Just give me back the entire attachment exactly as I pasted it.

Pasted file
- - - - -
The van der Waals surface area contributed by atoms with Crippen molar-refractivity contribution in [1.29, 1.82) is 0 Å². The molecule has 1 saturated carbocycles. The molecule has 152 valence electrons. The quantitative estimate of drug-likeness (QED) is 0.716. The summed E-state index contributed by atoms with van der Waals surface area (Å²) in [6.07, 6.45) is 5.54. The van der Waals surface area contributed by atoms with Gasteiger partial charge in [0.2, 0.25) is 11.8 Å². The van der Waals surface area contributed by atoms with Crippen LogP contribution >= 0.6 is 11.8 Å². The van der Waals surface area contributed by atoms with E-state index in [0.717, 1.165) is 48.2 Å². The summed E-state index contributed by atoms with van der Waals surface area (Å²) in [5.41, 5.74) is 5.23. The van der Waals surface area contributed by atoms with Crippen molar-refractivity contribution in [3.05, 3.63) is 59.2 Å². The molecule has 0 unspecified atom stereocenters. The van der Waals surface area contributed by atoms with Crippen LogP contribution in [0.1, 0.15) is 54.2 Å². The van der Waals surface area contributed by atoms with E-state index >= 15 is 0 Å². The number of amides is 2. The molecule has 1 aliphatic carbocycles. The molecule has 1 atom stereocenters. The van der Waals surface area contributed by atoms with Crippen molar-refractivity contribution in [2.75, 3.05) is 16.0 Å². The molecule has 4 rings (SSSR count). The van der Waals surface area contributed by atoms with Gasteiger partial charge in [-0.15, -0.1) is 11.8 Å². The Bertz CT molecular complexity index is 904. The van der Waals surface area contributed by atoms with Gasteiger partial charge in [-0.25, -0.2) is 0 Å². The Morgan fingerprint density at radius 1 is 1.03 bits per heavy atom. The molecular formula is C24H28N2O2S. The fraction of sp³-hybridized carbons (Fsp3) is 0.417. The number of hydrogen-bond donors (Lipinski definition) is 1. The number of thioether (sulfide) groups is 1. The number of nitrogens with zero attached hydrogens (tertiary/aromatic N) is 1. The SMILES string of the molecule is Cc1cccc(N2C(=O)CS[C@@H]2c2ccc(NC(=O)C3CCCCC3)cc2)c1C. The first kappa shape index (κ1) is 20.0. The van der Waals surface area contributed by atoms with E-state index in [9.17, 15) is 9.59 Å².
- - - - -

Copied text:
The van der Waals surface area contributed by atoms with Crippen molar-refractivity contribution in [1.29, 1.82) is 0 Å². The molecule has 1 saturated carbocycles. The molecule has 152 valence electrons. The quantitative estimate of drug-likeness (QED) is 0.716. The summed E-state index contributed by atoms with van der Waals surface area (Å²) in [6.07, 6.45) is 5.54. The van der Waals surface area contributed by atoms with Gasteiger partial charge in [0.2, 0.25) is 11.8 Å². The van der Waals surface area contributed by atoms with Crippen LogP contribution >= 0.6 is 11.8 Å². The van der Waals surface area contributed by atoms with E-state index in [0.717, 1.165) is 48.2 Å². The summed E-state index contributed by atoms with van der Waals surface area (Å²) in [5.41, 5.74) is 5.23. The van der Waals surface area contributed by atoms with Crippen molar-refractivity contribution in [3.05, 3.63) is 59.2 Å². The molecule has 0 unspecified atom stereocenters. The van der Waals surface area contributed by atoms with Crippen LogP contribution in [0.1, 0.15) is 54.2 Å². The van der Waals surface area contributed by atoms with E-state index >= 15 is 0 Å². The number of amides is 2. The molecule has 1 aliphatic carbocycles. The molecule has 1 atom stereocenters. The van der Waals surface area contributed by atoms with Crippen molar-refractivity contribution in [2.75, 3.05) is 16.0 Å². The molecule has 4 rings (SSSR count). The van der Waals surface area contributed by atoms with Gasteiger partial charge in [-0.15, -0.1) is 11.8 Å². The Bertz CT molecular complexity index is 904. The van der Waals surface area contributed by atoms with Gasteiger partial charge in [-0.25, -0.2) is 0 Å². The Morgan fingerprint density at radius 1 is 1.03 bits per heavy atom. The molecular formula is C24H28N2O2S. The fraction of sp³-hybridized carbons (Fsp3) is 0.417. The number of hydrogen-bond donors (Lipinski definition) is 1. The number of thioether (sulfide) groups is 1. The number of nitrogens with zero attached hydrogens (tertiary/aromatic N) is 1. The SMILES string of the molecule is Cc1cccc(N2C(=O)CS[C@@H]2c2ccc(NC(=O)C3CCCCC3)cc2)c1C. The first kappa shape index (κ1) is 20.0. The van der Waals surface area contributed by atoms with E-state index in [9.17, 15) is 9.59 Å².